- There should be a low threshold to discontinue antihypertensives & diuretics.
- Intubation may be required in patients with worsening hepatic encephalopathy, to achieve several purposes:
- Airway protection from aspiration.
- Avoid hypercapnia (which could worsen ICP elevation); for intubated patients, target a low-normal PaCO2.(28417882)
- Propofol sedation may reduce intracranial pressure.
- For patients with deteriorating encephalopathy and worsening hepatic function, there is little role for BiPAP (given high risks of deterioration and aspiration).
- Stress ulcer prophylaxis should be considered, even in nonintubated patients.
- Avoid constipation, with a low threshold to initiate lactulose as the cathartic agent of choice.
- Standard protein targets can generally be utilized (1.2-2 grams/kg IBW/day).(32058375)
- Monitoring ammonia may be useful to avoid exacerbation of hyperammonemia.(28417882) For marked hyperammonemia (e.g., >150 uM/L) and high-grade encephalopathy, temporarily suspend feeding, until ammonia levels are controlled.(32068578)
- Avoid nephrotoxins.
- Treat electrolyte abnormalities (especially hypokalemia or sodium abnormalities, if they seem to be contributing to encephalopathy).
- Hypokalemia may increase renal ammoniagenesis, so it should be treated promptly.
- Treat acute kidney injury early (defined as a creatinine rise by 0.3 mg/dL or 1.5 times baseline):
- Consider empiric therapy for hepatorenal syndrome, including albumin and vasopressors (more on this here).
- Early initiation of dialysis may assist in ammonia clearance, so this is recommended by the SCCM guidelines and European guidelines.(28417882, 32058375) Early renal replacement therapy may be used to target an ammonia level <100 uM/L.(32068578) Continuous renal replacement is generally preferred over intermittent dialysis, to avoid rapid electrolyte shifts which may cause fluctuations in intracranial pressure. If citrate is used to prevent filter clotting, ionized calcium levels should be monitored (citrate may be poorly metabolized by the liver, leading to its accumulation and chelation of calcium).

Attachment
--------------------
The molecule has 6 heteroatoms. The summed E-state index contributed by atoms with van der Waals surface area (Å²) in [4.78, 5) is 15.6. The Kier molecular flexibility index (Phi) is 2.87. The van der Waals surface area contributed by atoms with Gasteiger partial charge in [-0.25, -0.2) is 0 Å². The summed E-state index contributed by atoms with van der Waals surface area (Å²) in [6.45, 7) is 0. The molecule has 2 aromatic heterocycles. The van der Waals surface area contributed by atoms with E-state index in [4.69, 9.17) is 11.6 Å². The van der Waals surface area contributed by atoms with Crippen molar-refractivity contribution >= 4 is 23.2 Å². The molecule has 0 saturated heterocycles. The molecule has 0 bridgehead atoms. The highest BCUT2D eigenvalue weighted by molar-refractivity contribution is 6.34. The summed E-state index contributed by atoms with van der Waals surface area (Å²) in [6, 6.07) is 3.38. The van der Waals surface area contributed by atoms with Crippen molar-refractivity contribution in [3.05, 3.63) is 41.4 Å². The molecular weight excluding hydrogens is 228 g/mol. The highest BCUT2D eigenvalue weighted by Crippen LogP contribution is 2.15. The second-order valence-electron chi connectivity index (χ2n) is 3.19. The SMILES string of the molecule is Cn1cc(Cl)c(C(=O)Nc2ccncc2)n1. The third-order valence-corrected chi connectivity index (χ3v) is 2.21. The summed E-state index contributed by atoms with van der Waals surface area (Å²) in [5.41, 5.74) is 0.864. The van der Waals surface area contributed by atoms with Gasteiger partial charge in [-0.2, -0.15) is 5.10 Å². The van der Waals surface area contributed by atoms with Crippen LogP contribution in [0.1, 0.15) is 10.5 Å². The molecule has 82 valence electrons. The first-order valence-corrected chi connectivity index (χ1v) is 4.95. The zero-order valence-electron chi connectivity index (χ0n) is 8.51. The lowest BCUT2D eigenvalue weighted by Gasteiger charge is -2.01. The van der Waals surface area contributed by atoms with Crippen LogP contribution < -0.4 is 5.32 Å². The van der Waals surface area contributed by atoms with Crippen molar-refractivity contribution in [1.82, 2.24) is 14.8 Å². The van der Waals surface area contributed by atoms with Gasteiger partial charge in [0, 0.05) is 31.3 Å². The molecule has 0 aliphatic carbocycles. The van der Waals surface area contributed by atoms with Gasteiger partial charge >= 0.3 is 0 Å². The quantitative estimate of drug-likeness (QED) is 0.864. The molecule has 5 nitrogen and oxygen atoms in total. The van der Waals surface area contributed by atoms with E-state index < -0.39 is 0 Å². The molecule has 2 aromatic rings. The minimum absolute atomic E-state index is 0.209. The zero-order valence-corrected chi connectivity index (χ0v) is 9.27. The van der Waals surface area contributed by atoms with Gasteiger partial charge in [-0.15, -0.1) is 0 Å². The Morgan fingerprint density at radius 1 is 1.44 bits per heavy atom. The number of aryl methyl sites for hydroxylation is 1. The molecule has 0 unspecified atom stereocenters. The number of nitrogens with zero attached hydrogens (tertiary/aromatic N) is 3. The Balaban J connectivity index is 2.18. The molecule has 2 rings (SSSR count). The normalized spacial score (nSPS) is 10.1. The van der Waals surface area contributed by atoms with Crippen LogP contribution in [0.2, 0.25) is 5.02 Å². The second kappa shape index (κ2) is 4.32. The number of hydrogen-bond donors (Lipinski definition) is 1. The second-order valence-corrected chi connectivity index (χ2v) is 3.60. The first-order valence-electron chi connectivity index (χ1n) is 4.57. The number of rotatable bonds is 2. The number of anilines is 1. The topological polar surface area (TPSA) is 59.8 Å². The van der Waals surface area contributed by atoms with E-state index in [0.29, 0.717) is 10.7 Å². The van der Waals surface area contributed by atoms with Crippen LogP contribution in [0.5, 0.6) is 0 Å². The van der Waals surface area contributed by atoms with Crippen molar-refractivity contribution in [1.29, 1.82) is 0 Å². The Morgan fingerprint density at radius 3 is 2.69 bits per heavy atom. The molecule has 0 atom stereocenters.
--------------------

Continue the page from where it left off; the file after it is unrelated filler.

- Bacterial superinfection is a substantial problem. However, these typically occur later on during the ICU course (e.g., after >1 week).
- There should be a low threshold for obtaining cultures and initiating empiric antibiotics (especially if septic shock is suspected).
empiric vitamin K
- Consider 10 mg vitamin K intravenously daily for three days (to exclude vitamin K deficiency and thereby promote accurate prognostication based on INR values).
- Realistically, vitamin K usually has minimal effect among patients with acute liver failure (who rarely will be vitamin K deficient).
DVT prophylaxis is generally indicated
- Despite the elevated INR, patients in acute liver failure have a tendency towards coagulation (more-so than patients with chronic liver disease).(32334790)
- When doubt exists (e.g., in patients with profoundly elevated INR), thromboelastography may be helpful to understand the patient's coagulation balance. If the R-time is normal or low, then DVT prophylaxis should be administered.
avoid giving fresh frozen plasma (FFP), for the following reasons:
- (1) Giving plasma makes it impossible to use the INR as a measurement of hepatic synthetic function.
- (2) Most patients with elevated INR aren't truly coagulopathic.
- (3) For patients with liver dysfunction who are bleeding, plasma rarely helps the bleeding (fibrinogen supplementation or platelet infusion is more likely beneficial, depending on the patient's coagulation status).
- Hypoglycemia can result from the liver's inability to synthesize glucose.
- Follow glucose levels regularly, especially if patients are NPO.
- Don't aggressively control hyperglycemia.